California is made up of transplants from other states. They will often suffer homesickness and crave a regional dish that is sold on every street corner in their hometown. Unfortunately for them, it is often hard to find a legit version in Southern California. If I moved out of Southern California, I would probably have a hard time finding a decent Baja style fish taco. When a transplant finds a dish that matches the ideal of their hometown, the result can be magic. I recently discovered that Rancho a Go-Go makes a pretty mean brisket that literally made my Texan friend tear up.
Let’s start with the basics, what is Brisket?
The brisket cut is located near the chest of the cow and is a very tough and fatty. This cut of meat was traditionally considered near useless and was fed to the peasants or even fed to animals. Texas style brisket evolved during the great cattle Great Texas Cattle drives of the 1800’s. German immigrants flooded Texas and brought their old-world butchering craft. In the Texas cattle country, they learned to use open wood fires to slowly cook the brisket to soften the meat. Slow cooking the brisket cut allows the fat to slowly dissolve during the 12+ hour cooking process, thus preventing the meat from drying out.
This “Low and Slow” technique has been passed down through generations, including Chris Rocke, founder of the Rancho a Go-Go Food Truck. Chris started making brisket while he was in college; although his skills with a smoker transformed from a hobby into a business with a catering company, food truck and now a brick and mortar shop in Orange (Rancho To-Go). Chris Rocke still uses his parent’s Texas recipe and technique to make some really good BBQ.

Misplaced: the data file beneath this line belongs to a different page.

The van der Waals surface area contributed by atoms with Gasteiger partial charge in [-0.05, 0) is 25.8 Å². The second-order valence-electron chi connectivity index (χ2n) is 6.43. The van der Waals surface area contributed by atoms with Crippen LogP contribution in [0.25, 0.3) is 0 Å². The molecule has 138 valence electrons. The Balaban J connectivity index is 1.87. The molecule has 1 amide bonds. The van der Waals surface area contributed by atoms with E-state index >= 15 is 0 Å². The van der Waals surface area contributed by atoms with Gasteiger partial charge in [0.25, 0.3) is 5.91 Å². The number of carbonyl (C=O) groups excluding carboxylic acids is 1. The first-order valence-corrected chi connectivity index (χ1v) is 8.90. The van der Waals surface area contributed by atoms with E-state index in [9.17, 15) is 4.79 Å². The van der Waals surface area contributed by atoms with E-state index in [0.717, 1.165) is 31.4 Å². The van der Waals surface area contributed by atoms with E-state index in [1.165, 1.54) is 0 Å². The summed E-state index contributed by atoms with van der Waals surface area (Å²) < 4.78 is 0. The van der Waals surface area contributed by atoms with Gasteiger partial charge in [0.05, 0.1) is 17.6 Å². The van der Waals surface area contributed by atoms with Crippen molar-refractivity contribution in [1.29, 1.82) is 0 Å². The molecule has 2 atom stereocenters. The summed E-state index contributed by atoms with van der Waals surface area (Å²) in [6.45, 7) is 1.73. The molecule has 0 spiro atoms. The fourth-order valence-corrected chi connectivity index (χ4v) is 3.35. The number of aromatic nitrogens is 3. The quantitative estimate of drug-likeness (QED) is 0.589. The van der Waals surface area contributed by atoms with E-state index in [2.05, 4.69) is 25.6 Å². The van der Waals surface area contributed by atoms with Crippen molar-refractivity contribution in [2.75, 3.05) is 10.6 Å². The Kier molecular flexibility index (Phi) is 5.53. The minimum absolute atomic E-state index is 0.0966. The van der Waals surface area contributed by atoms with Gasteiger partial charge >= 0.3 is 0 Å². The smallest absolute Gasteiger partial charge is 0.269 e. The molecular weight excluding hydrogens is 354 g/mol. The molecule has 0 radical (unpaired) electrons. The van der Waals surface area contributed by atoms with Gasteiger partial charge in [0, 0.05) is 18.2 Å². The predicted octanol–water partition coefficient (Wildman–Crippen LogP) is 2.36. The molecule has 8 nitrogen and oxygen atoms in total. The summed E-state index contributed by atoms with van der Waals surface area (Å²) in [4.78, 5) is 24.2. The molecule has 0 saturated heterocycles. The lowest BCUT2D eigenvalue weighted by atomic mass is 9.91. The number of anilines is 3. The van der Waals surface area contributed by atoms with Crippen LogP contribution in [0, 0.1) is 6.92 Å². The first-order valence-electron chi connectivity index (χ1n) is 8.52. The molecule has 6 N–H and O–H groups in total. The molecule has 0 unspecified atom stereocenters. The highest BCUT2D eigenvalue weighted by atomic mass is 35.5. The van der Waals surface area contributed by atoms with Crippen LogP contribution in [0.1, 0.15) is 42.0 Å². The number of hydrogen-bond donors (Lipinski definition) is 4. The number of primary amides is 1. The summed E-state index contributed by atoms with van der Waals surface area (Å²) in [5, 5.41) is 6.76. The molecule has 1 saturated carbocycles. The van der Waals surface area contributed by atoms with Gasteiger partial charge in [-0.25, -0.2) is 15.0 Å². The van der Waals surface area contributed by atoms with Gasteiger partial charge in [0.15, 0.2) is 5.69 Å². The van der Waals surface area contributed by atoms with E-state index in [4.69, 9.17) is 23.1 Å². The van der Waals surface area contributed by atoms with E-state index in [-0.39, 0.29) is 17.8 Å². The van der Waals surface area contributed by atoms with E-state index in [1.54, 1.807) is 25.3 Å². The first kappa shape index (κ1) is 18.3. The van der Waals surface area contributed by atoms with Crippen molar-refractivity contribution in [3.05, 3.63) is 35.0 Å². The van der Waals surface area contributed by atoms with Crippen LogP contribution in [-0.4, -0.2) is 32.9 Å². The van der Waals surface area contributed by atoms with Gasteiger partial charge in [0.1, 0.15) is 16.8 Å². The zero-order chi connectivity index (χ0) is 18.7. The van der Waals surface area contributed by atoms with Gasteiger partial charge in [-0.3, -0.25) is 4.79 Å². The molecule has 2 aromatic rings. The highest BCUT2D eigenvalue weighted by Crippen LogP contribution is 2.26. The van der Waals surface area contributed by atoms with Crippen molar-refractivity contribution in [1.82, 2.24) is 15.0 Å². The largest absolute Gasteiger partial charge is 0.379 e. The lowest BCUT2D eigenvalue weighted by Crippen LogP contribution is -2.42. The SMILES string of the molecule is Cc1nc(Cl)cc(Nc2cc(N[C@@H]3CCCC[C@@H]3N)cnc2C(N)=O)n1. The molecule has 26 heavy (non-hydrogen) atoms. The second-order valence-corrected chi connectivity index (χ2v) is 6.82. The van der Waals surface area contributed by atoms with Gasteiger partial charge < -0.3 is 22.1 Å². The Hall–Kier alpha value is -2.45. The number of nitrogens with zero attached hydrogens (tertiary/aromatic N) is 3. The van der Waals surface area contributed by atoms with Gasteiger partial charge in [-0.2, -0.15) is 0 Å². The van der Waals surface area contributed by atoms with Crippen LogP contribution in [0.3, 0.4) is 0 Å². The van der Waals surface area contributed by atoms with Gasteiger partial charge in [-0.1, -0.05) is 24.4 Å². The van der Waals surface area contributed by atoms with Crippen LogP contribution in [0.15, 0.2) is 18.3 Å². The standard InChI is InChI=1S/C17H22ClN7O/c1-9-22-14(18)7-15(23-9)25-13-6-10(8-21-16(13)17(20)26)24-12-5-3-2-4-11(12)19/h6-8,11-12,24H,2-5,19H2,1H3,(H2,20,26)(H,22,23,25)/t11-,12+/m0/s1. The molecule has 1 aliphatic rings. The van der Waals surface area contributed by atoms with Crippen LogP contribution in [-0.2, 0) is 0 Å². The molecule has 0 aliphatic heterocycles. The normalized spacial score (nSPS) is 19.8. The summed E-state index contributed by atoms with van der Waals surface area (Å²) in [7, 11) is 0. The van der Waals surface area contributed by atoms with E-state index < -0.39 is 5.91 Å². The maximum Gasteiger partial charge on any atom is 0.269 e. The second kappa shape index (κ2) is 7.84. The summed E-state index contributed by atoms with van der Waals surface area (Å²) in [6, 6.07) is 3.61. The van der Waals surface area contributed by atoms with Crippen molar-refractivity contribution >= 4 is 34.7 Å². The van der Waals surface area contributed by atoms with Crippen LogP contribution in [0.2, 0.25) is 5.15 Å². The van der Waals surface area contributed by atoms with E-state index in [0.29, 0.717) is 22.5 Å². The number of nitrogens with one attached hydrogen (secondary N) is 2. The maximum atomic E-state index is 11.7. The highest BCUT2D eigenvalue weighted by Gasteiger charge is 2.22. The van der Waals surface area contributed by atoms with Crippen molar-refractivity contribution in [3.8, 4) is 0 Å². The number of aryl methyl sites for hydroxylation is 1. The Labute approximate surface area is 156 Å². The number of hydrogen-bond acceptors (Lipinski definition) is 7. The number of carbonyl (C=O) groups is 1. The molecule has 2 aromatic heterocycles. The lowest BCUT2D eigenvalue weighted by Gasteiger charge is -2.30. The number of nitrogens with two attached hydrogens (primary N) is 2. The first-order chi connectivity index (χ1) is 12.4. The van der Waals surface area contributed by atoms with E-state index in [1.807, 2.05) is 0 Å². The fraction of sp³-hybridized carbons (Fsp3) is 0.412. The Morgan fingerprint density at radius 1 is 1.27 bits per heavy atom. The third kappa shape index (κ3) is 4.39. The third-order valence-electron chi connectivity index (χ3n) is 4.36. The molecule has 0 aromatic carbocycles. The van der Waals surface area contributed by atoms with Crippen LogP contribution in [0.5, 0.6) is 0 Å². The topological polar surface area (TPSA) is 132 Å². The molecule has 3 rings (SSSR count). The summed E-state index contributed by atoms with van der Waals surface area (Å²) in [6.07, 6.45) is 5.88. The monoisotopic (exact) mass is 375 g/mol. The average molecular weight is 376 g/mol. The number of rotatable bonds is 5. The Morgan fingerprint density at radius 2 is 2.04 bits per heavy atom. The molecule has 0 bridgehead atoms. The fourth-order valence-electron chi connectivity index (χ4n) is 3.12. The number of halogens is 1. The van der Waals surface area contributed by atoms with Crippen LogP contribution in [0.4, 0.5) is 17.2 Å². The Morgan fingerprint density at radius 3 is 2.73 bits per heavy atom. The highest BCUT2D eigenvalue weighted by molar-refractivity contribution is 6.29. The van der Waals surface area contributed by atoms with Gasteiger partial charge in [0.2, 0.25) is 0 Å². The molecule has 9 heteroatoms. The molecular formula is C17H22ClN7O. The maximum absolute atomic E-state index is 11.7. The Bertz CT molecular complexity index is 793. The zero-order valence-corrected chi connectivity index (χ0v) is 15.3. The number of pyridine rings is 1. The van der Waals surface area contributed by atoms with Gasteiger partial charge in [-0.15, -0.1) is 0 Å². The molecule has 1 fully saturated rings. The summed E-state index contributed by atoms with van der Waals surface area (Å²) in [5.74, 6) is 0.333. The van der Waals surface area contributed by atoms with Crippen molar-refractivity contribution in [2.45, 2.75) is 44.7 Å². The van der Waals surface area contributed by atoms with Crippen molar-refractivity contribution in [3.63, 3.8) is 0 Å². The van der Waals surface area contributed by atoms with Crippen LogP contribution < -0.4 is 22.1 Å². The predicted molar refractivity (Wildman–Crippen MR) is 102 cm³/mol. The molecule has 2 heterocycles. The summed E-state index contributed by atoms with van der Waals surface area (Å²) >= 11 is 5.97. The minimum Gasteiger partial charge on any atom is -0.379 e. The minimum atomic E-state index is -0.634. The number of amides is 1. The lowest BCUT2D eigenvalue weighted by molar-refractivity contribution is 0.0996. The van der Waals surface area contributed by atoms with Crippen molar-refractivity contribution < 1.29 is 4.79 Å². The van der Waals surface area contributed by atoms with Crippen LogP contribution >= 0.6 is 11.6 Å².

The Brisket Slider
As Chris explained to me, the brisket is rubbed with only salt and pepper, nothing else. It is then slowly cooked over “Low and Slow” heat for 12-16 hours. The brisket is served on slider rolls; although the “Slider” was served with so much meat, the roll to be more of a bra holding up the mounds of meat. The meat itself is perhaps the best brisket that I have personally experienced. The meat is cut against the grain, forming juicy cluster bombs of beef. The meat was extremely tender and broke apart under light pressure. The primary flavor is natural beef, which dominates the palate and makes the tangy-sweet sauce an amusing side-show. As I bit down on chunks of brisket, the juice actually flowed out of the meat and onto my gums. Awesome.
I am on a diet, so I only ate half of my brisket. I brought the other half to my co-worker who grew up in Texas for his expert opinion. He took one look at the brisket and started to nod. He meticulously took a single chunk of brisket (without sauce)and tasted it like a fine wine. I kid you not, his eyes started getting pink and misty as he started talking about his Mother. I’ll took that as a sign that it was legit and slowly walked away so that he could have a private moment over the brisket slider.
My Final Thoughts
If you are from Texas and looking for legit BBQ (Texas for Brisket), I highly recommend that you visit Rancho A Go-Go to get a piece of home. I have seen this truck roaming the Orange County Food Truck circuit for years, although I had yet to try their brisket. I’m glad I made the stop this week, my taste buds were rewarded with a taste of Texas. They also just opened their brick and mortar store in Orange and they have two trucks running through Orange County and Los Angeles. If you are from Texas and have the opportunity to try their brisket, let me know what you think of it.
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